One concern was that the lining around the heel wore away. That may in part be down to my foot shape and how I tight I laced up. They’re still usable, but it’s more wear and tear than I’d expect after a month of heavy use.

Heel lining in Puma Fuse 2.0 CrossFit shoes worn through

(Image credit: Harry Bullmore / Future)

Is the Puma Fuse 2.0 Good For HIIT?

This is where the Puma Fuse 2.0 is in its element. The shoe felt light and springy, letting me bounce between burpees, box jumps and double-unders without a second thought for my footwear. 

This is the ultimate compliment in a HIIT workout. The last thing you want is to be worried about rubbing or niggly discomforts as you grind your way through a testing session. 

There was enough cushioning and support to keep my knees happy, with no unwanted rubbing or pressure in my feet, and the shape of the shoe didn’t feel unwieldy. 

Is The Puma Fuse 2.0 Good For Resistance Training?

Puma Fuse 2.0

(Image credit: Harry Bullmore / Future)

The Puma Fuse 2.0 is a solid option for resistance training, although there are better CrossFit shoes if slinging tin is your primary focus. The outsole traces the foot, offering a wide forefoot for stability, and the 4mm drop is standard among functional fitness footwear. 

Despite what Puma describes as a “redesigned heel clip for stability and support”, I would have liked more stability around the heel during Olympic lifts. There was also compression of the midsole stack when squatting and attempting deadlifts at heavier weights. The difference isn’t huge, but is noticeable. The Fuse 2.0 felt like it wouldn’t hold me back when lifting, but the 9mm drop and heel support of the TYR CXT-1 felt like it was giving me an advantage as I tried to land a snatch PR.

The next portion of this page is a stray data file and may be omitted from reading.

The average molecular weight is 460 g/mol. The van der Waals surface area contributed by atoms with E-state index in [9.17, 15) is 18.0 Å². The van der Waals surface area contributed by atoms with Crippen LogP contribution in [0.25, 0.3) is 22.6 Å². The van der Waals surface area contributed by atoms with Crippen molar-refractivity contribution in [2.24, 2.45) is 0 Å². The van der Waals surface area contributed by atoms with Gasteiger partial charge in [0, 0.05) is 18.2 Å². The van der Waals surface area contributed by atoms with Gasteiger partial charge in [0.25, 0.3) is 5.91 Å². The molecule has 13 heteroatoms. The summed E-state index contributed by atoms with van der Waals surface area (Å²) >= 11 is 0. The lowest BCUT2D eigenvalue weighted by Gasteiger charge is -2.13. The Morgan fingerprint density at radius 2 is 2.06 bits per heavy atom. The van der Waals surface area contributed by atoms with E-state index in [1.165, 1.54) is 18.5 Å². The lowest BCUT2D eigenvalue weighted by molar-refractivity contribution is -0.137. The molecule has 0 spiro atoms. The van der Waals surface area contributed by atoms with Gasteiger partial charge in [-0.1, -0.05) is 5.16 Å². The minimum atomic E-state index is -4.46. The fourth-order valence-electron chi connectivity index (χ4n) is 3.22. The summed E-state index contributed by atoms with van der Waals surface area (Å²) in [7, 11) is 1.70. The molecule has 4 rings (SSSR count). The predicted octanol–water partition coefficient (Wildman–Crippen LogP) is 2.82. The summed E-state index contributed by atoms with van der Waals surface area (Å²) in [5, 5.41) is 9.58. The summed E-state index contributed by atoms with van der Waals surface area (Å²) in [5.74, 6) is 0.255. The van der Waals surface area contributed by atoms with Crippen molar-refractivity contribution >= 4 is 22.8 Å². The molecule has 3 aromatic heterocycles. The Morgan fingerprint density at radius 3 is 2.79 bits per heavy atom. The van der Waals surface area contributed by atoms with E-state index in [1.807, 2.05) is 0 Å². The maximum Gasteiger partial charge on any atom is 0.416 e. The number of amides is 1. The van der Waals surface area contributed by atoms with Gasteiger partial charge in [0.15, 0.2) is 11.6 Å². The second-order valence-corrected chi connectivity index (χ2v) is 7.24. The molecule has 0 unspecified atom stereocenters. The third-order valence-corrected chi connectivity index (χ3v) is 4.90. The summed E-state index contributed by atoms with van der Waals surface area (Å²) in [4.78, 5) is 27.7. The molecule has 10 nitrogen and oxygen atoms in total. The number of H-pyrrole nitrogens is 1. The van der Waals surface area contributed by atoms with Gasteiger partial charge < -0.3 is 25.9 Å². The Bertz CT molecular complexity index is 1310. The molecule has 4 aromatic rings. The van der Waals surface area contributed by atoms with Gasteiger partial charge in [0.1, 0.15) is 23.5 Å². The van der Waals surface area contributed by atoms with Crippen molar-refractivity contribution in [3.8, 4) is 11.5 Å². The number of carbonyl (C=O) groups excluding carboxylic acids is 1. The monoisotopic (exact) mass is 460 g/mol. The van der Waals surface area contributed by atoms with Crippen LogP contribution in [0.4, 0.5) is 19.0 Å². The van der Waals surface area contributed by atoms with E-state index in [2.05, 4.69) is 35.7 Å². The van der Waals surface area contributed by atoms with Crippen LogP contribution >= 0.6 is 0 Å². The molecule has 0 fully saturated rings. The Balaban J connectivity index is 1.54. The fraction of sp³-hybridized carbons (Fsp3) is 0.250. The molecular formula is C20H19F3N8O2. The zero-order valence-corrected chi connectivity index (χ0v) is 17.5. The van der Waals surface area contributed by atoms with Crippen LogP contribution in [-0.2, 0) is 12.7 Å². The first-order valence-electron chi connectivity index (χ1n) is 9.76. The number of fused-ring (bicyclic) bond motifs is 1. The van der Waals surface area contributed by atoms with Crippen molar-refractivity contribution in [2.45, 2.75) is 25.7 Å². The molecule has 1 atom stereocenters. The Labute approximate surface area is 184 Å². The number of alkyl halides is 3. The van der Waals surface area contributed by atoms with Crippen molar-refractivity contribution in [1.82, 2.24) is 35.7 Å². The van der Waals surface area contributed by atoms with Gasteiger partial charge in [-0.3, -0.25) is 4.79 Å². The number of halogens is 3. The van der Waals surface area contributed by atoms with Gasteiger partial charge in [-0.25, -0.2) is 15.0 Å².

Is The Puma Fuse 2.0 Good For Running?

Anyone who frequently runs more than a mile (1.6km) or so should be wearing a shoe that’s fit for purpose. Take a look at our round-up of the best budget running shoes if you need a new pair. 

CrossFit shoes should be able to see you through mid-WOD intervals of up to 1km in comfort, and the Puma Fuse 2.0 does that with minimal fuss. There’s enough support in the midsole to take some stress away from your joints, and the comfortable fit means it barely feels like you’re wearing the shoe at all. 

There was a little bit of movement around the heel for me at first, but I found once I’d played around with and tightened the laces this wasn’t a problem. 

Is The Puma Fuse 2.0 Worth It?

Puma Fuse 2.0 CrossFit shoes from above, one shoe is turned over to show the outsole

(Image credit: Harry Bullmore / Future)

In my month of testing, the Puma Fuse 2.0 proved to be a good all-rounder, excelling in fast-paced settings like metcons, HIIT workouts and circuits, as well as seeing me through short running intervals and regular lifting sessions.

Its comfort is the biggest selling point. I even kept them on for dog walks and odd jobs around town long after my workout had finished (this might explain why I struggled to keep them white). 

It’s not the best CrossFit shoe, but it’s not far from the top tier occupied by TYR, R.A.D and Nike. It’s also a lot cheaper than all three of them. Despite some wear and ripping around the lining of the heel after a month of solid use, I still think this is the shoe for you if you’re after a solid training option for a steal.

Harry Bullmore
Staff writer

Harry covers news, reviews and features for Coach, Fit&Well and Live Science. With over a decade of training experience, he has tried everything from powerlifting to gymnastics, cardio to CrossFit, all in a bid to find fun ways of building a healthy, functional body.